Considering the increase in GC among MSM and in light of the CDC GC screening recommendations for MSM, it is important to know the yield of different screening strategies. There are a variety of ways to diagnose GC at the urethral site—a urethral swab for Gram stain, GC culture, DNA probe, or nucleic acid amplification test (NAAT), or a urine NAAT. However, currently, the only FDA cleared test for GC at the rectal/pharyngeal site is GC culture. Because the introduction of FDA-approved urethral/urine nonculture GC tests, fewer GC cultures are being processed in public health laboratories10 and probably the same trend is occurring in commercial and other laboratories offering GC testing. It is likely that for MSM seeking care in a private practice setting, rectal/pharyngeal GC cultures are not being done and clinicians are relying solely on urethral/urine GC screening to detect GC infection. However, data are accumulating that show NAATs on specimens obtained from rectal or pharyngeal sites are sensitive and specific.11
Although some physicians caring for MSM probably realize that some GC infections will be missed using only urethral/urine specimens, there are little quantitative data available concerning this issue. To determine how often relying on a negative urethral/urine test alone in an STD Clinic setting will result in missing a GC infection at the rectal or pharyngeal site in an MSM, we examined data collected in the San Diego County STD Clinic during the period 1997–2003.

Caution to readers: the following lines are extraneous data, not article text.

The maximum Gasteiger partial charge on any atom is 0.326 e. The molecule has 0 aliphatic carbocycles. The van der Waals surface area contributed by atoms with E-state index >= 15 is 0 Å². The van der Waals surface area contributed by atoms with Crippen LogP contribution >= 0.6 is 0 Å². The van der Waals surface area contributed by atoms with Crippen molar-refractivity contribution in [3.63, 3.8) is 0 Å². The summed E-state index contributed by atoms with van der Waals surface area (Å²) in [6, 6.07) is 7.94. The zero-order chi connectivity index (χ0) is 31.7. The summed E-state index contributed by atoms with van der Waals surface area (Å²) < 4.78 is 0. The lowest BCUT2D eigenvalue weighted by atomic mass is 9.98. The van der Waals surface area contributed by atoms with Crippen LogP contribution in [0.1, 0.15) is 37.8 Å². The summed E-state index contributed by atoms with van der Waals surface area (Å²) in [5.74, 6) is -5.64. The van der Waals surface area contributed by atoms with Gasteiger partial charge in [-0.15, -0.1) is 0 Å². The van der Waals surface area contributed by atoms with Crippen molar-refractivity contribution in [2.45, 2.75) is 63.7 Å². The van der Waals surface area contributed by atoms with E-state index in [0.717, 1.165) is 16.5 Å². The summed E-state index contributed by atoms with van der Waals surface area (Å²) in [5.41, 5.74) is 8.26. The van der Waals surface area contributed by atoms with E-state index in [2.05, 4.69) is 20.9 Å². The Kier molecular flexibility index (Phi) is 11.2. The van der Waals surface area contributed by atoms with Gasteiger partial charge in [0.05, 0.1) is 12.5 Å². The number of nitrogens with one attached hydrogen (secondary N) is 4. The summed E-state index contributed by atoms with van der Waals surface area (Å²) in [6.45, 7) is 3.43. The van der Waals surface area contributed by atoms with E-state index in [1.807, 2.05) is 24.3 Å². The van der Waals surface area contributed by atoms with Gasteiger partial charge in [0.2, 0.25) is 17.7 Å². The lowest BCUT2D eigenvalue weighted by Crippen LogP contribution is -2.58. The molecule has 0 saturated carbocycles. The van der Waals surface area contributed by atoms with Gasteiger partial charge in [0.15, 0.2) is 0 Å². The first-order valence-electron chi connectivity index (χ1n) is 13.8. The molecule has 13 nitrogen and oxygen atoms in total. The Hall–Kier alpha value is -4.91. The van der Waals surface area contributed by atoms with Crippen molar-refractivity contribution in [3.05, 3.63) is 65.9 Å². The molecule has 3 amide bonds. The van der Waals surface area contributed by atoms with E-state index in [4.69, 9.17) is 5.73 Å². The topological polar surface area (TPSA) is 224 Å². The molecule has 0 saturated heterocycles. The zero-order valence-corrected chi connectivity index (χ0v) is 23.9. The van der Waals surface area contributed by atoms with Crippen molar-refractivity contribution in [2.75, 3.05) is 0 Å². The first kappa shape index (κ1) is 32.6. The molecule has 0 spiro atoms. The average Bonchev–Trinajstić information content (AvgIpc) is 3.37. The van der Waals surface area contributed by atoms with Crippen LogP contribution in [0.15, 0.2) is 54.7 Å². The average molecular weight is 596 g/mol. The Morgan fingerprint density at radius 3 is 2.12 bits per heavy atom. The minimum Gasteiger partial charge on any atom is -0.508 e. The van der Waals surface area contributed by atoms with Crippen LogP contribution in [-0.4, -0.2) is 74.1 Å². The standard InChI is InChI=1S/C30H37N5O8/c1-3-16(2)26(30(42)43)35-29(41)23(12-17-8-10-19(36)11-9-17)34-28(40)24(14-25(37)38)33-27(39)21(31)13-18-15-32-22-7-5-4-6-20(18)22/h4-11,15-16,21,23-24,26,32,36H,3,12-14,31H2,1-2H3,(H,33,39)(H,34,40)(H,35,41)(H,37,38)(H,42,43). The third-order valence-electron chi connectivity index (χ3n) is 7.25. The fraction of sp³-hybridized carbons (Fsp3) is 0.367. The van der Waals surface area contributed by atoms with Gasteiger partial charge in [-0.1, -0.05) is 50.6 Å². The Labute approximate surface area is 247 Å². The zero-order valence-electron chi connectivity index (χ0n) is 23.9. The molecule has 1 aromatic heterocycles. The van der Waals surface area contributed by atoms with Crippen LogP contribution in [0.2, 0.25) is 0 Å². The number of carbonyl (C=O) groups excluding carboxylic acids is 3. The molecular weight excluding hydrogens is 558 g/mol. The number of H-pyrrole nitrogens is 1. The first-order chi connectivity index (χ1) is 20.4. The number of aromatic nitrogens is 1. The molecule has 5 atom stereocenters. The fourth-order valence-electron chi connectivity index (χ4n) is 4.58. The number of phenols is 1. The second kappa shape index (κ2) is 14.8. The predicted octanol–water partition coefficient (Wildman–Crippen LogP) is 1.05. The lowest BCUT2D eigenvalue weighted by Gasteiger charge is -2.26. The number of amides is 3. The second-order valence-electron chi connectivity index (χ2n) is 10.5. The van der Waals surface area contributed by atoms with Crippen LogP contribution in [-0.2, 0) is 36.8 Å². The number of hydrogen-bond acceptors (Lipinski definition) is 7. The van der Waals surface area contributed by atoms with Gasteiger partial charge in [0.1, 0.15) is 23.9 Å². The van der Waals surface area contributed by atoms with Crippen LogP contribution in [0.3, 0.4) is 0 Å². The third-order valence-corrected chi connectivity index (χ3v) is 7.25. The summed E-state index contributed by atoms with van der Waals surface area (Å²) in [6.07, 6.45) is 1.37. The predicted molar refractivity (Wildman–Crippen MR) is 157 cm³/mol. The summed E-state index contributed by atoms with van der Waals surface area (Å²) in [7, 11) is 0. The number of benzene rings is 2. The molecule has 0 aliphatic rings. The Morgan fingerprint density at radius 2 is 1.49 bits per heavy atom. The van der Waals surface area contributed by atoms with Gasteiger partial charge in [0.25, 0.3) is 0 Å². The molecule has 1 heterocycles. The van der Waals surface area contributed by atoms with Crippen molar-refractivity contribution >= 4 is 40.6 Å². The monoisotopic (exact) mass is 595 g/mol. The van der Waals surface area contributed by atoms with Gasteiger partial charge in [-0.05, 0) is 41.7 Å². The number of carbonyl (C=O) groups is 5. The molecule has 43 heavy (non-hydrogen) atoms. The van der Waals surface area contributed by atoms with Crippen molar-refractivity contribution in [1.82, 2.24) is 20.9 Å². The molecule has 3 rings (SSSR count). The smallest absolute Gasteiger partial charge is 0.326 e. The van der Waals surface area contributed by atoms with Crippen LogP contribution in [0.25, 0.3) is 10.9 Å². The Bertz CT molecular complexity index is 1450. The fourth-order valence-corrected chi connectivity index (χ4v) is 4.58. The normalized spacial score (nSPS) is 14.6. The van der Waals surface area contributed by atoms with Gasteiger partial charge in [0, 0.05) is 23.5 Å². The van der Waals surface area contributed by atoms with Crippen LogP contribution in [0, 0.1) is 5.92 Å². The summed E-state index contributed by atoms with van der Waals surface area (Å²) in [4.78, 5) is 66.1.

At the main public health STD clinic in San Diego county, male patients with urethral symptoms usually received a urethral smear for Gram stain to identify Gram-negative intracellular diplococci (presumptive GC) and a GC culture. For MSM without urethral symptoms, a urine NAAT for GC and chlamydia was usually done. MSM were asked about exposures and symptoms at the rectal/pharyngeal site within the past 3 months, and if reported, a site-specific GC culture was recommended. A case of GC among MSM was defined as any positive test (Gram stain, NAAT, or culture) from any of the 3 anatomical sites.